S.C. Tobacco-Free Collaborative provides update on smoking cessation efforts

Margaret Brackett - Contributing Columnist

Margaret Brackett

Contributing Columnist


The United States has made enormous progress in reducing youth smoking with the smoking rate among high school students falling from a record high of 36.4 percent in 1997 to 18.1 percent in 2012. Nonetheless, tobacco use among youths and among all Americans remains a serious problem.

Every day, nearly 1,000 U.S. kids become regular smokers and one third will die prematurely as a result. A 2012 U.S. Surgeon’s report — Preventing Tobacco Use Among Youth and Young Adults — said that more than 3.6 million middle and high school students will smoke. It called youth tobacco use a “pediatric epidemic” that immediately harms children’s health and puts them on a path to debilitating diseases and premature death.

The following information is from Megan Hicks, executive director of the S.C. Tobacco-Free Collaborative, has agreed to discuss tobacco related issues:

The 2012 Surgeon General’s report concluded that tobacco marketing causes kids to start and continue using tobacco products. Tobacco companies spend $8.5 billion a year to promote deadly and addictive products, according to the Federal Trade Commission. The report highlights tobacco threats to kids today:

New Villains: Tobacco companies have introduced cheap, sweet and colorfully-packaged small cigars that entice kids. Many look like cigarettes, and they come in candy and fruit flavors with cheap prices. They are taxed lower rates than cigarettes and can be sold individually or small packs. Seven of 10 middle and high school students who currently use tobacco have used a flavored tobacco product.

Emerging Effects: Tobacco companies are also marketing novel smokeless tobacco products that look like breath mints, teabags and toothpicks. These products are easy for kids to hide. The teabag-like smokeless tobacco products, called snus, bear the names Marlboro and Camel. Camel snus are sold in colorful tins and have been marketed with elaborate ads in magazines and newspapers. These products come in flavors such as spearmint and “winter chill.” Also introduced has been an array of novel smokeless tobacco products — Camel Sticks, Strips or Orbs — which look like toothpicks. Breath strips and breath mints are available in candy-like packaging. Kids dissolve the mints which can be used without detection. Philip Morris is test-marketing “smokeless tobacco sticks” that look like chocolate-covered toothpicks.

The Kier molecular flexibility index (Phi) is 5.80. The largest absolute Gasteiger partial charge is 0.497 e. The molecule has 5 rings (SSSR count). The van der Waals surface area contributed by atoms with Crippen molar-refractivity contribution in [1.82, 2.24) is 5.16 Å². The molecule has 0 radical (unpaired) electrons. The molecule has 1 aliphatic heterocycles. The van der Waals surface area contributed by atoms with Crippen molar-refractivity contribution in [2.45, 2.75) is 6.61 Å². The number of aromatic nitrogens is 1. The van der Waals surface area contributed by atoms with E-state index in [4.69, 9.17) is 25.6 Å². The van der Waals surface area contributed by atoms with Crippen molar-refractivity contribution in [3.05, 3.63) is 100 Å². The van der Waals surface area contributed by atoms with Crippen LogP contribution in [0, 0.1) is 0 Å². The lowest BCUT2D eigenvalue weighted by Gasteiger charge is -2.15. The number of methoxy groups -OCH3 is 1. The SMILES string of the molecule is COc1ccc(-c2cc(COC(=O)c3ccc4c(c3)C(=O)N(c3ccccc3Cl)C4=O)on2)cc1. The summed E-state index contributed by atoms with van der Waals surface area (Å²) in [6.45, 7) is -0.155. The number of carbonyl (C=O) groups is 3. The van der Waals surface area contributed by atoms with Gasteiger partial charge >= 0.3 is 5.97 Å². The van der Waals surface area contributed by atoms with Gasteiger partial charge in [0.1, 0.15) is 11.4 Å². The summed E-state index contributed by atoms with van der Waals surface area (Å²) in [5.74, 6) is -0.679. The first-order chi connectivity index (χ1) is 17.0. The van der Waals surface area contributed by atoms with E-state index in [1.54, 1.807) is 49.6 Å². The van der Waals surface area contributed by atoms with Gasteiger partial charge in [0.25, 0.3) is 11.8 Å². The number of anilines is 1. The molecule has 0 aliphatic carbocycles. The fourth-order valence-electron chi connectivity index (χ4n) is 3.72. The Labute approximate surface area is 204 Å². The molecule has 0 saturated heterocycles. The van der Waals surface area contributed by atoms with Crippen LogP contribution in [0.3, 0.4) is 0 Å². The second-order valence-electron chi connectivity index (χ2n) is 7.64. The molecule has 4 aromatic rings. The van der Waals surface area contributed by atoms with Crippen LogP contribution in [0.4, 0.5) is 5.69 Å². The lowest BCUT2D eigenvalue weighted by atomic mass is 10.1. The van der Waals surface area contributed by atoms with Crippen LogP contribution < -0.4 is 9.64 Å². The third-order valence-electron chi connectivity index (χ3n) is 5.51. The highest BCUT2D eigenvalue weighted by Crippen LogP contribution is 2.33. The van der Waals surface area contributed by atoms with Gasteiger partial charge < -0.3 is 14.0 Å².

These products appear so different from traditional smokeless tobacco products and are so easily concealed that kids could be using them without parents or teachers realizing the use of tobacco. Despite their appearances, these products cause and sustain nicotine addiction.

Electronic cigarettes

Researchers at the Centers for Disease Control and Prevention show an increase in awareness and use of electronic cigarettes, which are not currently regulated by any government agency to protect public health. Due to the lack of regulation, no one knows how much nicotine and other substances are in the different e-cigarettes. E-cigarettes use nearly doubled between 2011 and 2013 for middle-school students.

E-cigarette makers advertise on television, something traditional cigarettes makers have been banned from doing since 1971. Are they safe? In terms of e-cigarettes, there is not a lot of information on the long-term health impact. There is anecdotal evidence that some people use them to quit smoking cigarettes or cigars. That can be a problem because there is no evidence that nicotine, however absorbed, may adversely affect brain development among youth.

Cigarette companies report after-tax profits of $7.2 trillion. These profits have come with cost. Tobacco-related healthcare costs in the United States alone are $81 billion. In fact, cigarette smoking is the most devastating and preventable cause of disease and premature death in world history.

One out of every five people living in the industrial world will die early because of tobacco. The World Health Organization reports that worldwide, tobacco will kill one in every two users. The worldwide death toll from tobacco is about 3 million people each year.

U.S. Senators have introduced the Tobacco to 21 Act (S-2100) which would prohibit the sale of tobacco products to anyone under the age of 21. Earlier this year Hawaii became the first state to raise the minimum age to 21. An Institute of Medicine report released this year found the age 21 will likely prevent of delay initiation of tobacco use.

The S.C. Tobacco-free Collaborative will be working with community coalitions and South Carolina DHEC to launch new efforts to address the issue of youth. Currently, SCTFC highlights the health impact through different channels, including social media.

Tobacco-free means no type of tobacco product is allowed and provides a healthy environment for students, staff and visitors. It also reduces litter on campus. It promotes a healthy lifestyle through modeling healthy behaviors. Twenty-nine colleges and universities in South Carolina have already implemented a tobacco-free campus policy. That means 51 percent of the college student population is protected by a policy.

Margaret Brackett is from Newberry. Her columns appear weekly in The Newberry Observer.

Margaret Brackett is from Newberry. Her columns appear weekly in The Newberry Observer.